I’d been hanging around Wembley Park for some time when I decided to head to Wembley Park’s Hive Building, a hyper-modern office building on the porch of the Stadium. This was the press hub for the day and where several of the team behind the action were therefore based. Someone said something to one of the team along the lines of ‘I can’t believe how much this area has changed. I haven’t been here in about 15 years.’ The Wembley Park representative nodded in agreement, and I’m handed the first issue of Park Life, ‘a new magazine for the people of Wembley Park’.
Let me not pretend to know much about Wembley Park history, nor that I’d ever been there before International Busking Day. But you can smell regeneration in the air. There’s the largest Boxpark to date, a huge designer outlet village, several modern high-rise apartment blocks, some independent businesses, and – most tellingly – street food vendors.
International Busking Day is a great concept, in terms as objective as possible. It started in 2015 as a hashtag campaign by Busk In London and moved from its original location in Trafalgar Square to Wembley Park in 2018. It’s entirely free, it caters to all ages, and there are all types of entertainment. There are wandering performers, musicians on stages, and a few people actually busking by the station. Particularly heart-warming were performances by children from Wembley Academy.
The local community make up the crowds, whether they went intentionally or were just passing through; the gaps were often filled by ambient roller skaters lending their energy to the space. The stages were remarkable in themselves too – the Sound Shell was a particular wonder. It was a stage covered by a round sloping object reminiscent somewhat of a (you guessed it) sea shell, angled diagonally in such a way that the larger end forms a canopy over the performer.
The day was programmed that as it went on, fewer stages were open. This presumably ensures the crowd’s gradual concentration on the main stage. It makes sense, but leaves little room to explore an alternative if, say, Seth Lakeman is not someone you’re particularly interested in. Luckily, I think the mercury award-nominated folk stalwart is great, so this posed no problems. He played a dynamic set without his usual band and prefaced almost every song with some story about how it is linked to Devon or Cornwall. Aside from the wealthy people who own many of the nicer houses in those counties, they couldn’t be much less similar to London. But Lakeman’s chat highlighted how busking is often conceptually bundled with transience; it is a way for travelling musicians to keep themselves on the road and share their own stories.
Following Lakeman were British country duo The Shires. They delivered a set mostly of ballads that appealed to many in the crowd; some were fans and sang along with the band. They mentioned, though, how in 2019 they had played but a few hundred metres away at the Wembley Arena supporting Carrie Underwood. And if you look at this Facebook post, it looks pretty jammed. But on this visitation to Wembley Park, there could only have been a generous 100 in attendance for an intimate, stripped-back set.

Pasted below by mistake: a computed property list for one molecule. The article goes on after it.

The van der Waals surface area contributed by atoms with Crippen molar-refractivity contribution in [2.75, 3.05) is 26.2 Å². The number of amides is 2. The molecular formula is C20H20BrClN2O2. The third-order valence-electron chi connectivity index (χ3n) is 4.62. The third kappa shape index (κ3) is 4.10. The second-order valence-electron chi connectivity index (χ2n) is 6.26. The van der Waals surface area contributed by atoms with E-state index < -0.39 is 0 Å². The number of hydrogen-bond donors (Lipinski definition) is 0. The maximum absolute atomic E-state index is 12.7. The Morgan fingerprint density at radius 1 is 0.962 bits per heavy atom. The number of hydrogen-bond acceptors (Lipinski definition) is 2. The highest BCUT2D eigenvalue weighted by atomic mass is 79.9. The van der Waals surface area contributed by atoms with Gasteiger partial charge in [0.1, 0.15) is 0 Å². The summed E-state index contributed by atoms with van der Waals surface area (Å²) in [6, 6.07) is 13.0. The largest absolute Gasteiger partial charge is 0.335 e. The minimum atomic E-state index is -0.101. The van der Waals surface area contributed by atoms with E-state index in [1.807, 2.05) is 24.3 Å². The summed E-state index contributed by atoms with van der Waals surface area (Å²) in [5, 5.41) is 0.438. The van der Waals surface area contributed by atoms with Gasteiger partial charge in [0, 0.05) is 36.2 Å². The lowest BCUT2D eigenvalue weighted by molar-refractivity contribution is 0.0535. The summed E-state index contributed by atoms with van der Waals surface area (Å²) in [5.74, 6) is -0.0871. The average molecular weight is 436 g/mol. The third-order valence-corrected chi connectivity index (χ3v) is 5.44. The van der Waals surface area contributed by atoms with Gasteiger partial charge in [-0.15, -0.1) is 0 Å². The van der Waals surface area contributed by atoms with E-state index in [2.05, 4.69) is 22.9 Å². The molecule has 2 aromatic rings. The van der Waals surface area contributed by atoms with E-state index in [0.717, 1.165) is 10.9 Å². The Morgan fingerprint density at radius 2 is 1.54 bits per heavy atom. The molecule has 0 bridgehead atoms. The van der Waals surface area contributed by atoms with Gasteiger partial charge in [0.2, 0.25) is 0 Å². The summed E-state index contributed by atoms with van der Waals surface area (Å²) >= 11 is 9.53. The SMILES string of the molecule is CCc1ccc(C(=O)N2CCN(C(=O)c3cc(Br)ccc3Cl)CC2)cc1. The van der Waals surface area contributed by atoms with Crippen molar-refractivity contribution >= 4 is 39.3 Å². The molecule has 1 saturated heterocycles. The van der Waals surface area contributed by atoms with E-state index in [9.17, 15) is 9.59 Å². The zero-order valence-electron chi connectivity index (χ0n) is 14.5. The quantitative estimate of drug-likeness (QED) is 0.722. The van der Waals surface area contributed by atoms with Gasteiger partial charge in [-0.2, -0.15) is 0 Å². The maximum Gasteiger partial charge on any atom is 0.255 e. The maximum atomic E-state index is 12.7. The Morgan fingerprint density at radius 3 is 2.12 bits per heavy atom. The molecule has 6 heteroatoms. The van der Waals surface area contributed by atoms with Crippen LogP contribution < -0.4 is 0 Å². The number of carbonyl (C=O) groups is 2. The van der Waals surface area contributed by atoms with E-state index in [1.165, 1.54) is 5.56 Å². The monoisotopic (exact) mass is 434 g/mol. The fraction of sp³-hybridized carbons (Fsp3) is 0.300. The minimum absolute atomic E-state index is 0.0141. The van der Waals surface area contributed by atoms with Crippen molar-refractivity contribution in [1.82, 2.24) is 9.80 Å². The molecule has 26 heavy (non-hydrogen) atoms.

International Busking Day was enjoyable and is definitely a force for net good in the world, but it feels slightly overshadowed by the wider regeneration programme of Wembley Park. The company behind much of this regeneration is Quintain, which has built many of the commercial and residential spaces in the area. And judging by much of their advertisement, the idea is to attract young professionals to the area and increase its social cachet (and then house prices). Does this beg a millennia-old question: cui bono? Quintain presumably stands to gain much from this, but what benefit do locals receive from a Nike outlet and a Frankie & Benny’s? It’s a matter of perspectives to accept this as a progressive regeneration of Wembley Park.
In much the same vein, part of organising an event and constructing stages to celebrate busking seems sometimes counterintuitive. The extent to which it can still be called busking at this point is questionable, although the profile boost for its performers is not. Some intimacy is preserved, but involving private companies, booking acts and scheduling a programme goes against the apparent ideals of busking: spontaneity; independence; the mutual ‘unknown-ness’ between the performer and the audience; arguably even the transgression of choosing a public place to superimpose your music on whoever happens to pass by.
International Busking Day was great and enjoyable, and the performances were wonderful and inclusive. Perhaps, though, something of its authenticity and organicity could have been preserved.
For highlights and throwbacks click here: wembleypark.com
Photography by Chris Winter
Reviewed by Cian Kinsella-Cian is a Classics teacher and part-time pub quizmaster living in London who is primarily interested in music but is also interested in theatre, literature, and visual arts. He is particularly intrigued by the relationship between art, criticism, and the capital forces always at play. Furthermore, he believes that subjectivity – which is ultimately at the heart of all artistic and cultural criticism – should not be concealed, but probed and perhaps even celebrated. Who decides what we like? How do they construct widely held beliefs about what is good? These are two of the questions Cian looks to address.